This weekend marked the opening of the new Australian Collection at the Queensland Gallery of Art. Australian Art re-imagined is part of the title, and for good reason. With artwork collected over some 120 years, as well as exciting new commissions, it was time for the directors, curators and architects to decide new and innovative ways to present it. The two or more years spent in careful consideration of all these factors has paid off and the gallery is a stunning visual delight.
Lets talk about the space first. This gallery is the biggest space in the art gallery. They have brought back some of the important features of the building as it was designed all those years ago by Robin Gibson, who, in creating these spaces, was so ahead of his time.
The new gallery has two long perpendicular walls. Interspersed inner walls are fitted, all of them carefully planned, thematically and historically. There are various entrances to this gallery and as it was pointed out by Bruce Johnson McLean, Curator of Indigenous art in QAGOMA, in all points of entry and exit you are welcomed and farewelled by indigenous art, to showcase the art that was so much part of the continent for thousands of years, right from the beginning and then through the eras. As you enter the space through the entrance closest to the main gallery entrance you come across a work of art called Reckitt Blue, executed on one of the white walls of the gallery.
Dale Harding, descendent of the Bidjara, Ghungalu and Garingbal peoples of central Queensland, has created this, respecting the art which was alive thousands of years ago but executing it in a thoroughly contemporary way and he has entitled it Reckitt Blue. Why? Because this was the name of the pigment used in colonial days to keep clothes clean. It became a commodity and was traded. It speaks to the history of the time, the push to domesticity and connects to the earth with repeated outlines of a shovel.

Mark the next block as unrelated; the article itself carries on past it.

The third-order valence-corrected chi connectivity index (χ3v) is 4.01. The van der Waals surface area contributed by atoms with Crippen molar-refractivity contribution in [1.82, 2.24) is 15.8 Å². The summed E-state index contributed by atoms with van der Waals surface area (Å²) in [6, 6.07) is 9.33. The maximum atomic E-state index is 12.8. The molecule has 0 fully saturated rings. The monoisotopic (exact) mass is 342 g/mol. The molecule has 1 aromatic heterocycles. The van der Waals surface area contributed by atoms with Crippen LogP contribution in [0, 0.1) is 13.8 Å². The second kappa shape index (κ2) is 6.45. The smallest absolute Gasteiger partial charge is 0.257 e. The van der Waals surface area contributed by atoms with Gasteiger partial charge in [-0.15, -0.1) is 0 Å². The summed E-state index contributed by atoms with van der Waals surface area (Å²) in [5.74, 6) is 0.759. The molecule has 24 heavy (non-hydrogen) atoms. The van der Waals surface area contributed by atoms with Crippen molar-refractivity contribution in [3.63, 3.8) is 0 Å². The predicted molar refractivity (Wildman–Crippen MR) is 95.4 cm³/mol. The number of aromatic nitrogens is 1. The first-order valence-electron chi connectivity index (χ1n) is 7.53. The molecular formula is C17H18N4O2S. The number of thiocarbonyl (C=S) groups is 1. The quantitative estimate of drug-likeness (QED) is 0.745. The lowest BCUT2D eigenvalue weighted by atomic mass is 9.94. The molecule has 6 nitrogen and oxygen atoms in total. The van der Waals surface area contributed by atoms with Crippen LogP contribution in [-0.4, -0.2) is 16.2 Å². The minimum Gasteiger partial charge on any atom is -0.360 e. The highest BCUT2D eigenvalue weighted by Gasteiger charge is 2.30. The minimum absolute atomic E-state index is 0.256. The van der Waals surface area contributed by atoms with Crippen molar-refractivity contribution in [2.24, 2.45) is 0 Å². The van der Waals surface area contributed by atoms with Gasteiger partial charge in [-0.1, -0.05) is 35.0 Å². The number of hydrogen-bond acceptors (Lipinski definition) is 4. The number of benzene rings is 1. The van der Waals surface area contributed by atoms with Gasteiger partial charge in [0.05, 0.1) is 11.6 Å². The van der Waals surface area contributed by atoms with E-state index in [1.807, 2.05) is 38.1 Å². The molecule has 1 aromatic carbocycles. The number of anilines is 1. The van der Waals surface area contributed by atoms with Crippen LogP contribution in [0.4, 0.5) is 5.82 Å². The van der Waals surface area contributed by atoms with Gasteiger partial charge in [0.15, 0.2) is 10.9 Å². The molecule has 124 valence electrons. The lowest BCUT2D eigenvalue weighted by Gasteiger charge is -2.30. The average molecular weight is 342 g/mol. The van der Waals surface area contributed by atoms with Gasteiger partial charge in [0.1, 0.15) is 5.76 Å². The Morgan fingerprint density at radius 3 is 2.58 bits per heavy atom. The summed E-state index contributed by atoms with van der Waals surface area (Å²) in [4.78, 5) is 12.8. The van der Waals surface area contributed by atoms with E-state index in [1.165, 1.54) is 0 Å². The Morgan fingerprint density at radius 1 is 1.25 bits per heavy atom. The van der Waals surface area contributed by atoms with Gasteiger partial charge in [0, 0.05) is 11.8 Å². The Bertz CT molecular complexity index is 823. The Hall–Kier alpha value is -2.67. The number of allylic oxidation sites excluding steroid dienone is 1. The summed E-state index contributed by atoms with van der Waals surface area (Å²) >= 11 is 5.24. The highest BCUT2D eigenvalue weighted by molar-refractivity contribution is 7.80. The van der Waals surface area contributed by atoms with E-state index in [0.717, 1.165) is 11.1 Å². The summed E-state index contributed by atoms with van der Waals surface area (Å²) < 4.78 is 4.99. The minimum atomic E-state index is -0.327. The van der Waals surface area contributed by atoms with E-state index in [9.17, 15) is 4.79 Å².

In this gallery we also see some early portraits of people who had come to live on the continent - Dutch and Chinese Australians trying to fit in. The iconic portrait of a Cypriot by William Dobbell, painted in the 1940's, sits alongside the amazing 2016 gallery acquisition of another Cypriot's work – Michael Zavros with his Narcissus entitled "Bad Dad".
The next gallery takes us into scenes from the Brisbane River and Moreton Bay and fittingly here we see beautiful fish nets from Arnhem land and also the newly commissioned work by Sonya Carmichael: baskets which are based in the basketry tradition of North Stradbroke Island. She has brought a contemporary interpretation to this art, producing colourful baskets with fishing nets and raffia with vibrant colours and vivid configurations. This is where we also see the story of Eliza Fraser who was shipwrecked and kept alive by some of the tribes who found her until she was rescued. She had Fraser Island named after her.
In the gallery entitled Origins Michael Stevenson's raft takes centre stage and is inspired by the journey that Ian Fairweather made all those years ago. He ended up on Roti Island in Indonesia. Michael Stevenson recreates his raft and puts together pieces of the journey while addressing notions of the origins and movement of humans, and the gift exchange economies that continue to exist in certain parts of the world.
This is the gallery where you will find Australian art going through some of its developments, to start with, very much interpreting it through the works of European traditions and artists. One of Daphne Mayo's sculptures called The Olympian appears here. She was one of the most important sculptors of her day and is responsible for many fine works across Brisbane, not least of which is the Frieze of the City Hall.
Close by is "Monday morning", the painting by Vida Lahey which brought washing into the art world.
A series of paintings on the back wall show the connection with, and changing interpretations of, the Australian landscape. Shirley Mc Namara and her son created the most beautiful work with copper wire representing the deep mining holes that were left all over the land, and copper stones that represent the snappy gums that are lost on the land.
On the opposite side, Modernism is celebrated, and the way it came into Australian art and was influenced first by European movements and then American contemporary art.
In the far gallery we see some outstanding works of the Central and Western Desert in Australia. Painted boards which were part of Indigenous art tradition are carefully exhibited here, with intricate patterns and stories depicted on each, as well as the more elaborate paintings by Yala Yala Gibbs Tjungarrrayi and women artists who started to paint under their own name. My absolute favourite is the painting on a plinth by Doreen Reid Nakamarra, which is just staggering, showing the undulating movement of the sand in the desert.
Finally, facing us is a work by Richard Bell, an artist who has painted many pieces that are challenging and complex. They often represent Aboriginal history and how it fits into the Australian continent. In this case he states boldly, "Australian art does not exist".
That statement merits consideration by us all. Don't miss this stunning new gallery and its artworks. The majority will be on permanent display but works will be rotated from time to time for other exhibitions or for conservation purposes.